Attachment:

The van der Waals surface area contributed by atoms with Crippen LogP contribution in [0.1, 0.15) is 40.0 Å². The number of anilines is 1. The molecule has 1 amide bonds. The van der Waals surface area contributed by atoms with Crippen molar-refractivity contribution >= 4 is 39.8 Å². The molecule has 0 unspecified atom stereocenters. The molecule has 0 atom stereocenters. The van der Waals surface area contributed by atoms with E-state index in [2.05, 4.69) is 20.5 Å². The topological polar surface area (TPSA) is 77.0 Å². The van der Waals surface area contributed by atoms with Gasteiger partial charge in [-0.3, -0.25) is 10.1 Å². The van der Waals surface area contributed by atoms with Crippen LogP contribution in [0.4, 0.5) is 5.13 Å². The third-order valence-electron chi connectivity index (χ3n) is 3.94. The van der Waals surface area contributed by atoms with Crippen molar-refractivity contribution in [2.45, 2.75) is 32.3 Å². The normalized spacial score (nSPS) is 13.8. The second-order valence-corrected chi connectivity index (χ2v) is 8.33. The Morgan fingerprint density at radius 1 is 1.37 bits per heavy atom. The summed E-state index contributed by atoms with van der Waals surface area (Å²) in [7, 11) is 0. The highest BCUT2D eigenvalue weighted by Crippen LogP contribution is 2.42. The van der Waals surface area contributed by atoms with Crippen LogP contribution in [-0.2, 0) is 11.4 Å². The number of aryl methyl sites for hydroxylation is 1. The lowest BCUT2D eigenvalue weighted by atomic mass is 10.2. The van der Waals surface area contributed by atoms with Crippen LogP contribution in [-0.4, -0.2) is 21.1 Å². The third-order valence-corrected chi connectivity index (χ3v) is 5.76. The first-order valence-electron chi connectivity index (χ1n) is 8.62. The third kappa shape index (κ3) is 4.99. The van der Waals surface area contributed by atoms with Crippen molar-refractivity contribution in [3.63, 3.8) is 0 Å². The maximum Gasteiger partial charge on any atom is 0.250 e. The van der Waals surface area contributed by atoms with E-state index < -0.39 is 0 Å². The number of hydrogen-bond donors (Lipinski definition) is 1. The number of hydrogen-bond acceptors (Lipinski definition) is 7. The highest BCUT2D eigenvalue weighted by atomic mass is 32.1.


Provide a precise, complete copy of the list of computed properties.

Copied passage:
The van der Waals surface area contributed by atoms with Crippen LogP contribution in [0.1, 0.15) is 40.0 Å². The number of anilines is 1. The molecule has 1 amide bonds. The van der Waals surface area contributed by atoms with Crippen molar-refractivity contribution >= 4 is 39.8 Å². The molecule has 0 unspecified atom stereocenters. The molecule has 0 atom stereocenters. The van der Waals surface area contributed by atoms with E-state index in [2.05, 4.69) is 20.5 Å². The topological polar surface area (TPSA) is 77.0 Å². The van der Waals surface area contributed by atoms with Gasteiger partial charge in [-0.3, -0.25) is 10.1 Å². The van der Waals surface area contributed by atoms with Crippen LogP contribution in [0.4, 0.5) is 5.13 Å². The third-order valence-electron chi connectivity index (χ3n) is 3.94. The van der Waals surface area contributed by atoms with Crippen molar-refractivity contribution in [2.45, 2.75) is 32.3 Å². The normalized spacial score (nSPS) is 13.8. The second-order valence-corrected chi connectivity index (χ2v) is 8.33. The Morgan fingerprint density at radius 1 is 1.37 bits per heavy atom. The summed E-state index contributed by atoms with van der Waals surface area (Å²) in [7, 11) is 0. The highest BCUT2D eigenvalue weighted by Crippen LogP contribution is 2.42. The van der Waals surface area contributed by atoms with Crippen LogP contribution in [-0.2, 0) is 11.4 Å². The number of aryl methyl sites for hydroxylation is 1. The lowest BCUT2D eigenvalue weighted by atomic mass is 10.2. The van der Waals surface area contributed by atoms with Crippen LogP contribution in [-0.4, -0.2) is 21.1 Å². The third-order valence-corrected chi connectivity index (χ3v) is 5.76. The first-order valence-electron chi connectivity index (χ1n) is 8.62. The third kappa shape index (κ3) is 4.99. The van der Waals surface area contributed by atoms with Crippen molar-refractivity contribution in [3.63, 3.8) is 0 Å². The maximum Gasteiger partial charge on any atom is 0.250 e. The van der Waals surface area contributed by atoms with E-state index < -0.39 is 0 Å². The number of hydrogen-bond donors (Lipinski definition) is 1. The number of hydrogen-bond acceptors (Lipinski definition) is 7. The highest BCUT2D eigenvalue weighted by atomic mass is 32.1.